Wednesday, May 23, 2018

Thank your Michigan senators — bank deregulation is on its way

Posted By on Wed, May 23, 2018 at 11:08 AM

click to enlarge Michigan's Democrat Senators, Gary Peters and Debbie Stabenow. - US SENATE
  • US Senate
  • Michigan's Democrat Senators, Gary Peters and Debbie Stabenow.

A day after passing the House, a bill to roll back regulations on all but the nation's largest banks is heading to President Donald Trump's desk, where he says he will sign it.


The measure represents the most significant loosening of restrictions on banks since the Great Recession. The broad package increases the threshold at which banks face stricter oversight, from $50 billion in assets to $250 billion in assets, allowing two dozen big-but-not-behemoth banks (think Suntrust and Fifth-Third) to make more risky moves. Other provisions include a loosening of regulations on credit unions and community banks who argue they were unduly burdened by some elements of Dodd-Frank. Most of these banks have less than $1 billion in assets.

The downsides are that if a few mid-sized banks with more than $200 billion in assets fail, that equals a behemoth bank. Mid-sized banks can also impact the economy on their own. As was noted in a March report by The Hill, mortgage lender Countrywide Financial had $200 billion in assets when it became one of the key players in the financial crisis.

A Congressional Budget Office scoring of the bill found it would slightly increase the possibility of bank failures and would likely mean more public funding for bank bailouts. The CBO projected those bailouts would cost taxpayers an estimated $671 million over a 10-year period.

There's also concern the bill will allow banks to engage in discriminatory lending practices — as it exempts nearly all banks from new data-reporting requirements that help expose such issues.

Sounds like a compromise right? It certainly did to Democrat Michigan Sen. Gary Peters, who co-sponsored the legislation. Democrat Sen. Debbie Stabenow got on board too, as did 15 other Democrat senators. Many of them, like Stabenow, are facing re-election battles in states won by Trump.

“Our member-owned credit unions and community banks—who did not cause the crisis—are vital to small businesses and families," Stabenow said in a statement in March. "Unfortunately, they are starting to disappear from cities and small towns across Michigan and are facing unnecessary regulations."

Said Peters, "Michigan credit unions and community banks stepped up and helped keep Michigan families afloat during the financial crisis by offering credit when big banks wouldn’t."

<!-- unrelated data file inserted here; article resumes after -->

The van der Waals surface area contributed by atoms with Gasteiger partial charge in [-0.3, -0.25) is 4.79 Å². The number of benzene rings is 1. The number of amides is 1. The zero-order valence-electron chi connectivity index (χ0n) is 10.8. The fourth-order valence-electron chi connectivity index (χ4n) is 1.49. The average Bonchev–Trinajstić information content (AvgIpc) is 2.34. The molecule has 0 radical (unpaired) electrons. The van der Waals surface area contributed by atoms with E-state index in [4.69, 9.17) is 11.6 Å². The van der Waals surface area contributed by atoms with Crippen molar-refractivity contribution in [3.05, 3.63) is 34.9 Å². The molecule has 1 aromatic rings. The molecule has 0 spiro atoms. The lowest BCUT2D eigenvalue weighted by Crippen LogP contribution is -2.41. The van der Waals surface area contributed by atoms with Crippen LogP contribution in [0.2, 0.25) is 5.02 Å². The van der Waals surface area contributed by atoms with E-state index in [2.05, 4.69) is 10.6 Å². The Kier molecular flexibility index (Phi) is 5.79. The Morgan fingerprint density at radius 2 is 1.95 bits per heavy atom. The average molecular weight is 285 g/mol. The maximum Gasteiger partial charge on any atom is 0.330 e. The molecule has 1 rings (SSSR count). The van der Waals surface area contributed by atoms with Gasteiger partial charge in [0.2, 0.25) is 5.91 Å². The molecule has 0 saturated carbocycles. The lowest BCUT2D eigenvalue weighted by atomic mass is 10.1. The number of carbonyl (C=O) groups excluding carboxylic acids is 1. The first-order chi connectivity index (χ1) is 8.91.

The bill had limited Democratic support in the House as well. Yesterday's 258-159 vote included "yeas" from 33 Democrats — though notably, every House Democrat from Michigan voted against it.
Also opposed was House Minority Leader Nancy Pelosi, who said on Twitter that the bill "would open the doors to banks once again discriminating in how they lend to home buyers." In the Senate, actually left Democrats like Bernie Sanders of Vermont and Elizabeth Warren of Massachusetts blasted the bill.

"We’ve been down this road before," Sen. Warren said on Twitter in March. "Whenever things are going OK in the financial system, the lobbyists flood the halls of Congress & convince politicians to roll back the rules – because what could possibly go wrong?"

Representatives from banks also flood campaign coffers with cash in times like these. Stabenow, in particular, saw a spike in campaign contributions from commercial banks this election cycle. As of March, she had accepted at least $83,000 in contributions from commercial banks, the fifth-highest amount accepted by a Democrat and the seventh-highest in the Senate overall, according to the Center for Responsive Politics. She has received at least $485,000 from the securities and investments industry over the past five years.

Peters has in the past five years accepted approximately $650,000 in contributions from the securities and investment industry and nearly $175,000 from the commercial banking sector.

Stabenow's office didn't say whether the campaign contributions influenced her vote. A spokesman for Peters said the senator’s "policy positions are driven by what’s best for Michigan’s middle-class, working families – not by campaign contributions."

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